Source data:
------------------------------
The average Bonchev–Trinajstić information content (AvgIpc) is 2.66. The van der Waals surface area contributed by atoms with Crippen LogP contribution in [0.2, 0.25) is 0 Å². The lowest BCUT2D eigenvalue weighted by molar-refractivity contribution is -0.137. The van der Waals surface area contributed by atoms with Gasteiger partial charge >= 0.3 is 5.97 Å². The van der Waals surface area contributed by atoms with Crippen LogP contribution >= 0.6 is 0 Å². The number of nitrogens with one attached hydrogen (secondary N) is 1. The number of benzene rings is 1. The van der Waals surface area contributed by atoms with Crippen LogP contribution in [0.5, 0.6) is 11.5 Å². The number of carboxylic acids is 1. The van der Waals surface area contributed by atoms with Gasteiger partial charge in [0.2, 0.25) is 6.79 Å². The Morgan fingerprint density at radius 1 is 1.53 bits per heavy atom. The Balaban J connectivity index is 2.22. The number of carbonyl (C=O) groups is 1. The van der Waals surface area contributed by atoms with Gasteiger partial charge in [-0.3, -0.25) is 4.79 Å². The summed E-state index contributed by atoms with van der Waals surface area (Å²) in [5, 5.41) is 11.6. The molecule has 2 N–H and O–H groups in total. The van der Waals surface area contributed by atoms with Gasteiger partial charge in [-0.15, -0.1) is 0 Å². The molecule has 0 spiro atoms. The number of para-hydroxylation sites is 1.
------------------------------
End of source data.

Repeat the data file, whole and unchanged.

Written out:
The average Bonchev–Trinajstić information content (AvgIpc) is 2.66. The van der Waals surface area contributed by atoms with Crippen LogP contribution in [0.2, 0.25) is 0 Å². The lowest BCUT2D eigenvalue weighted by molar-refractivity contribution is -0.137. The van der Waals surface area contributed by atoms with Gasteiger partial charge >= 0.3 is 5.97 Å². The van der Waals surface area contributed by atoms with Crippen LogP contribution >= 0.6 is 0 Å². The number of nitrogens with one attached hydrogen (secondary N) is 1. The number of benzene rings is 1. The van der Waals surface area contributed by atoms with Crippen LogP contribution in [0.5, 0.6) is 11.5 Å². The number of carboxylic acids is 1. The van der Waals surface area contributed by atoms with Gasteiger partial charge in [0.2, 0.25) is 6.79 Å². The Morgan fingerprint density at radius 1 is 1.53 bits per heavy atom. The Balaban J connectivity index is 2.22. The number of carbonyl (C=O) groups is 1. The van der Waals surface area contributed by atoms with Gasteiger partial charge in [-0.3, -0.25) is 4.79 Å². The summed E-state index contributed by atoms with van der Waals surface area (Å²) in [5, 5.41) is 11.6. The molecule has 2 N–H and O–H groups in total. The van der Waals surface area contributed by atoms with Gasteiger partial charge in [-0.15, -0.1) is 0 Å². The molecule has 0 spiro atoms. The number of para-hydroxylation sites is 1.